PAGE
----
In West Overton in 972 King Edgar granted Alflaed ten mansae identifiable with the manor known later, in 1275, as West Overton. At Domesday in 1086 the estate was held by Wilton Abbey and it was recorded that "...in King Edward’s time geld was paid for 10 hides [some 1200 acres]". In 1086 there were some 850 acres in demesne worked by two ploughteams and two serfs. The population of the estate was approximately 50 people. The Domesday Book also states that there was a mill paying 10 shillings, 5 acres of meadow, 20 acres of pasture and 20 acres of woodland. The estate was worth 100 shillings.
West Overton manor continued to be held by Wilton Abbey until the Dissolution when it passed to the Crown. It was subsequently granted to Sir William Herbert and his wife Anne in 1544. In 1567 the demesne contained 168 acres of arable land and seven acres of meadow; a large flock of sheep was also maintained. The estate, which included a detached portion at Overton Heath in the south-east corner of the parish of Overton, then descended with the Pembroke title. In the earlier 17th century the Kingman family were tenant farmers of the demesne and for most of the 18th century the Cooke family. In 1784 Edward Pumphrey became tenant and his family continued to work at West Overton Farm into the 19th century. Elsewhere on the estate land tenancies were small and numerous: In 1794 seventeen tenants held some 560 acres, approximately 30 acres each; a few worked larger farms of 50-100 acres.
The first Pembroke survey of the estate shows that in 1631 West Overton's arable fields lay on the chalk soil north and south of the village and were named North, West or Little, and South fields. Common meadow lay in South and Little Meads and Northside and Southside Meadows. A 30 acre common known as Common Woods provided herbage and pasture to the tenants and another of 40 acres named Heath or Abbess Wood was shared with Pembroke tenants in North Newnton and its tithing of Hilcott. The arable fields north of the London-Bath road had been subdivided by around 1794 and were named Upper, Middle and Lower fields; those south of the road were Ditch Hedge, Double Hedge and Windmill fields. At this date there were 177 acres of pasture called Cow and Tenantry downs, Mill Ham and Church Ditch.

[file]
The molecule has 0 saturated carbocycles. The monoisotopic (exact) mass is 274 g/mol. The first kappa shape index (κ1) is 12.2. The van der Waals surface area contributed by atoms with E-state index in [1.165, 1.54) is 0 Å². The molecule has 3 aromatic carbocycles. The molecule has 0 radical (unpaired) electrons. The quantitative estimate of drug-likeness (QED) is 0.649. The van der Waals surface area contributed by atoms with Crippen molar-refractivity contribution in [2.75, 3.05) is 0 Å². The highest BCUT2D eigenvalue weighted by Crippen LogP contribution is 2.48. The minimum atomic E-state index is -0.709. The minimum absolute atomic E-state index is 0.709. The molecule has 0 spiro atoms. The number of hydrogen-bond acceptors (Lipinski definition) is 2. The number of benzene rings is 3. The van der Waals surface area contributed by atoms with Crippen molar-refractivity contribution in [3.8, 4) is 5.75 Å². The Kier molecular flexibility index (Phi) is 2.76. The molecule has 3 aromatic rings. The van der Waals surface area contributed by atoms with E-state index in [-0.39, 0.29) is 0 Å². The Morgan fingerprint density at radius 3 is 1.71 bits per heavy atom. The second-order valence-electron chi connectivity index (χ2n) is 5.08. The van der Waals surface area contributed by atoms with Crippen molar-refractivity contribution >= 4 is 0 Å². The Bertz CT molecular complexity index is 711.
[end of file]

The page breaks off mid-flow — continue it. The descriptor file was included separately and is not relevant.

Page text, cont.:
Enclosure of 551 acres of the open fields and common meadows and pastures took place in 1802. By 1818 the farmed land of West Overton had been consolidated into two farms: one the former demesne, called West Overton Farm, of 330 acres and another of some 200 acres believed to be the later Park Farm at Overton Heath; this farm also held 10 acres of water meadows beside the River Kennet. It has been suggested that the original manor house of West Overton may have been located opposite West Overton farm. West Overton Farm house was known as Overton House in the late 19th / early 20th centuries and dates from c.1825.
In 1917 West Overton Farm (665 acres) was sold to J.H.E Poole; Park Farm (116 acres) at Overton Heath was sold to F.W. Harvey and some 257 acres including Pickrudge and Pumphrey woods to F. Spearman. The Forestry Commission acquired 180 acres of woodland on the estate in 1940. In the late 1970s Mereacre Ltd. owned West Overton Farm.
In 1086 a mill on the Abbess of Wilton’s estate at Overton paid 10 shillings yearly. In the late 15th century a water-mill existed within West Overton manor and paid rent to Wilton Abbey and was still in existence in 1631. It is known that in 1730 a farm with water-mill and windmill attached at Overton was sold to a Stowell Smith and passed by inheritance until they were sold in 1806 to Richard Matthews of East Kennett. West Overton water-mill was owned by Edward Pumphrey in 1821 but appears to have become out of use by the mid 19th century. It stood north of Wet Overton Farm by the River Kennet. The site of the windmill was in "Windmill Field", approximately 1.5 km. south west of the village.
In the 20th century new housing in West Overton village included a small estate of council housing dating from the 1950s and a private development from the 1970s. The latter was built on the land on which had stood three cottages known as "Peacock", the name deriving from a peacock-shaped hedge in front of the building. The development retains this name. Also dating from the 1970s is a small development at Southfield, south of South Farm house.